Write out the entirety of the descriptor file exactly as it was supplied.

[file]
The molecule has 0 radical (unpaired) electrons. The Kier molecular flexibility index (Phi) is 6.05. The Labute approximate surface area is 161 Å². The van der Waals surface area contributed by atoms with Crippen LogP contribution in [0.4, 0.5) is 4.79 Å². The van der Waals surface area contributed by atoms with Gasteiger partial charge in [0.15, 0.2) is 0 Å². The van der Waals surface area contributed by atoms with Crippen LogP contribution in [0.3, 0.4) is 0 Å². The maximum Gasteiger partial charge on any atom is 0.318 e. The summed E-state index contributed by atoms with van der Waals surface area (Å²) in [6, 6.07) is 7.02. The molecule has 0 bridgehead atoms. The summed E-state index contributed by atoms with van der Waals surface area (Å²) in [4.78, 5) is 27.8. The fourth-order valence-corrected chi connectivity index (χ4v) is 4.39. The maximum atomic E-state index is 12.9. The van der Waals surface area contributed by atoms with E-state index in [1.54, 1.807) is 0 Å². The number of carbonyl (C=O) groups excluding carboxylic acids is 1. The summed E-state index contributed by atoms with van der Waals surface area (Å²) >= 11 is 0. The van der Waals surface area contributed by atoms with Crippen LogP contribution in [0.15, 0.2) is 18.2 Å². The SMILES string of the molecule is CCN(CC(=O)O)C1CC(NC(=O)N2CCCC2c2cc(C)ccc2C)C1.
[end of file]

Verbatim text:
The molecule has 0 radical (unpaired) electrons. The Kier molecular flexibility index (Phi) is 6.05. The Labute approximate surface area is 161 Å². The van der Waals surface area contributed by atoms with Crippen LogP contribution in [0.4, 0.5) is 4.79 Å². The van der Waals surface area contributed by atoms with Gasteiger partial charge in [0.15, 0.2) is 0 Å². The van der Waals surface area contributed by atoms with Crippen LogP contribution in [0.3, 0.4) is 0 Å². The maximum Gasteiger partial charge on any atom is 0.318 e. The summed E-state index contributed by atoms with van der Waals surface area (Å²) in [6, 6.07) is 7.02. The molecule has 0 bridgehead atoms. The summed E-state index contributed by atoms with van der Waals surface area (Å²) in [4.78, 5) is 27.8. The fourth-order valence-corrected chi connectivity index (χ4v) is 4.39. The maximum atomic E-state index is 12.9. The van der Waals surface area contributed by atoms with E-state index in [1.54, 1.807) is 0 Å². The number of carbonyl (C=O) groups excluding carboxylic acids is 1. The summed E-state index contributed by atoms with van der Waals surface area (Å²) >= 11 is 0. The van der Waals surface area contributed by atoms with Crippen LogP contribution in [0.15, 0.2) is 18.2 Å². The SMILES string of the molecule is CCN(CC(=O)O)C1CC(NC(=O)N2CCCC2c2cc(C)ccc2C)C1.